On July 1, 1990, I, in the seats of Busch Stadium, witnessed Zane Smith of the Pirates take a no-hitter into the ninth inning. He eventually yielded a safety — a groan-able safety — but his sparkling effort was something I would invoke and proudly speak of over the years. For I was there! Excelsior to my experiences!
Except that it did not happen. As I would learn years later, Smith was superlative that night, but after 5 1/3 innings of work he had given up five hits. He pitched a 1-0 shutout, but he didn’t come close to a no-hitter in any meaningful sense. The Zane Smith I saw that night in St. Louis came within two or perhaps three outs of a no-hitter — for I remember it! — but the other Zane Smith, the homunculus in the box score, did no such thing.
Someone bearded — someone numbered among the Tedious Fuckers of High Civilization, someone possibly harboring the ghastly beliefs native to his century and bearing — may have said something like this: “Experiential memory is to be doubted as much as any disavowal on the tongue of a parliamentarian.”
As for me, I stopped talking about Zane Smith’s taking a no-hitter into the ninth on July 1, 1990. I recall moments that are squarely a part of this game’s iconography — Kirk Gibson’s homer, for instance — and I now don’t doubt my ability to process and recall transmitted images sourced from This, Our Television. But those moments to which I bore corporeal witness? Surely they are forever straddled by qualm. “Whatever the event does leave behind,” Wittgenstein once thundered, “it isn’t the memory.”
I suppose I agree. However, had I been present at that Cambridge lecture hall, I would no doubt recall his words as, “Memory is cash made music. Tell the forest what she has said.”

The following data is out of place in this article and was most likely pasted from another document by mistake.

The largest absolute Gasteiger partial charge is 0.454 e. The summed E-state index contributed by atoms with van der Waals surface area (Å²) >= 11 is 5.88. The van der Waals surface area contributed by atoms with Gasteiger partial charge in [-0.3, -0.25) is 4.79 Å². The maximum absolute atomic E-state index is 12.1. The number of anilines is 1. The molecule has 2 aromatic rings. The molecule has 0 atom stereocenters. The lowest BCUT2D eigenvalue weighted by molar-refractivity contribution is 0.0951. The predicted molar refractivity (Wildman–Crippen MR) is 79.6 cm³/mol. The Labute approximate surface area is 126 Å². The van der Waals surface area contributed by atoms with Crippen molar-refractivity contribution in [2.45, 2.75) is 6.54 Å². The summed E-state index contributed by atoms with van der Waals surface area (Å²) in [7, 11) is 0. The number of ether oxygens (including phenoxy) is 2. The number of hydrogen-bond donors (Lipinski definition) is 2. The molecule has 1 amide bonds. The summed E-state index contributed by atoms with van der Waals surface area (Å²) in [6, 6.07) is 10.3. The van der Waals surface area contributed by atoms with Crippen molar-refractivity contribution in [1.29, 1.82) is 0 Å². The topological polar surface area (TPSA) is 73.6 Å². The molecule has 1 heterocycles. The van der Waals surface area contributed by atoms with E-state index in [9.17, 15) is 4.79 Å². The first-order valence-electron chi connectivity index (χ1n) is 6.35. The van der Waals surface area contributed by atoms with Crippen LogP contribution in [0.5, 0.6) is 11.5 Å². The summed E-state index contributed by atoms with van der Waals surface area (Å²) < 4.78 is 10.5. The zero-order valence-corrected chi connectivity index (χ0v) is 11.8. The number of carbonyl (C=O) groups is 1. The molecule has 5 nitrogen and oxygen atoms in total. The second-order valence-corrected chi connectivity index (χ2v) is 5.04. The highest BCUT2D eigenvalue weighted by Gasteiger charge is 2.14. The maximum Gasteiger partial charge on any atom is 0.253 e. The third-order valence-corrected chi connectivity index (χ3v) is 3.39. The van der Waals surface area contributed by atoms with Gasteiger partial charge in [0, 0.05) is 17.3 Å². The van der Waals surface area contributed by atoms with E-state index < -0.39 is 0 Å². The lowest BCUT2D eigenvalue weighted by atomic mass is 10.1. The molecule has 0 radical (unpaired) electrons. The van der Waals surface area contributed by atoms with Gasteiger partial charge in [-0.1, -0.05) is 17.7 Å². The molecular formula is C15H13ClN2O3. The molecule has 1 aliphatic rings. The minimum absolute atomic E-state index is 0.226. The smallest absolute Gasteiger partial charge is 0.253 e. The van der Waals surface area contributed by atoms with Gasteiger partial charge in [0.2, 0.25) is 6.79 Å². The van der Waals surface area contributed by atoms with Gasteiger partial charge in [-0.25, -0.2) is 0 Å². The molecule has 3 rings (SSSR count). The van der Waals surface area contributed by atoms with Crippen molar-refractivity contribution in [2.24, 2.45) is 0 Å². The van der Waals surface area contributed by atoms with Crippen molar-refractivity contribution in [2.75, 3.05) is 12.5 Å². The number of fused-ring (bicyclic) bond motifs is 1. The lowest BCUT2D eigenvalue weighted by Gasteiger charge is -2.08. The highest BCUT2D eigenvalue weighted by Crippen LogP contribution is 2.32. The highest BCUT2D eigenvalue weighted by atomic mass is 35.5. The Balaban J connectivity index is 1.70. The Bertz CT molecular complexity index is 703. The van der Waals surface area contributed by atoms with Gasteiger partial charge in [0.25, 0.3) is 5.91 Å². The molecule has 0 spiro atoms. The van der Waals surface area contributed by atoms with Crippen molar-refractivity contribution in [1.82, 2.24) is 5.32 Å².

Not long ago, though, I told a friend about what I had seen that man do. I was there, in the 400 section at Wrigley field, along the first base line, and I saw him do what he did. I stripped the diffidence from me like a bodice — damn you to the damned, Zane Smith-related inaccuracies! — and I told my friend what I had witnessed. I told him what Carlos Zambrano had done …
I told him that I had seen Carlos Zambrano commit a balk because of his concern regarding no lesser menace than Eric Milton, who was surely taking a riverboat-gambler’s lead off of first. When Eric Milton, that hellbent Mercury, unzips a secondary lead one does what one must, even if what one does runs afoul of the laws of baseball. So Carlos Zambrano committed a balk with Eric Milton on first, and I told my friend about this. And I was right about this.
The homunculus in the box score and I then hanged Wittgenstein from an overhead timber and used filet knives to spill his blood in the sawdust.
Do not stab and retract, the homunculus in the box score told me, as we murdered Wittgenstein. Stab and lift, as though turning the gears of a siege engine.
(This piece originally appeared at FanGraphs. It has since been revised and made even worse, probably.)